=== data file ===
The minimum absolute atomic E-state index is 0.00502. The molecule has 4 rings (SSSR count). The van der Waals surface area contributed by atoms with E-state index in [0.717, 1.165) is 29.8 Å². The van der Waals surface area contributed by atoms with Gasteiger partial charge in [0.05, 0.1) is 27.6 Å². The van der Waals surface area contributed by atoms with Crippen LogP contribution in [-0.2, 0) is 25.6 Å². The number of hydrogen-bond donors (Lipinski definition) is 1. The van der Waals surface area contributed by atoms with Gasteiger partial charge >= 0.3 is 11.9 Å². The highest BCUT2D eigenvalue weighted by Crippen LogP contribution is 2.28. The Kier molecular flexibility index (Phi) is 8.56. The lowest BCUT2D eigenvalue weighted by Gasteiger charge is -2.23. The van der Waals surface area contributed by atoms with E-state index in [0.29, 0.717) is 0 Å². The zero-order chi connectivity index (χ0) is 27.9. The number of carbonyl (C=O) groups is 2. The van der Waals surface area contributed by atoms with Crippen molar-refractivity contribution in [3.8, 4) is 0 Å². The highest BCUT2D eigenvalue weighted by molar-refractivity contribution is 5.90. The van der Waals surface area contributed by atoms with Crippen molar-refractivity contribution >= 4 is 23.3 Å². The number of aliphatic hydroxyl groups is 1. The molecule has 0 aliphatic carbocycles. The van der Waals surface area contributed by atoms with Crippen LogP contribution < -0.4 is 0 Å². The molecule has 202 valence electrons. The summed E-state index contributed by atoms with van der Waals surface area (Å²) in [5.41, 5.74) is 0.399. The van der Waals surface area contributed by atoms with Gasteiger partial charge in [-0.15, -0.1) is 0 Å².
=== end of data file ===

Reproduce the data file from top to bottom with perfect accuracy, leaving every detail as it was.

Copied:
The minimum absolute atomic E-state index is 0.00502. The molecule has 4 rings (SSSR count). The van der Waals surface area contributed by atoms with E-state index in [0.717, 1.165) is 29.8 Å². The van der Waals surface area contributed by atoms with Gasteiger partial charge in [0.05, 0.1) is 27.6 Å². The van der Waals surface area contributed by atoms with Crippen LogP contribution in [-0.2, 0) is 25.6 Å². The number of hydrogen-bond donors (Lipinski definition) is 1. The van der Waals surface area contributed by atoms with Gasteiger partial charge >= 0.3 is 11.9 Å². The highest BCUT2D eigenvalue weighted by Crippen LogP contribution is 2.28. The Kier molecular flexibility index (Phi) is 8.56. The lowest BCUT2D eigenvalue weighted by Gasteiger charge is -2.23. The van der Waals surface area contributed by atoms with E-state index in [0.29, 0.717) is 0 Å². The zero-order chi connectivity index (χ0) is 27.9. The number of carbonyl (C=O) groups is 2. The van der Waals surface area contributed by atoms with Crippen molar-refractivity contribution in [3.8, 4) is 0 Å². The highest BCUT2D eigenvalue weighted by molar-refractivity contribution is 5.90. The van der Waals surface area contributed by atoms with Crippen molar-refractivity contribution >= 4 is 23.3 Å². The number of aliphatic hydroxyl groups is 1. The molecule has 0 aliphatic carbocycles. The van der Waals surface area contributed by atoms with Crippen LogP contribution < -0.4 is 0 Å². The molecule has 202 valence electrons. The summed E-state index contributed by atoms with van der Waals surface area (Å²) in [5.41, 5.74) is 0.399. The van der Waals surface area contributed by atoms with Gasteiger partial charge in [-0.15, -0.1) is 0 Å².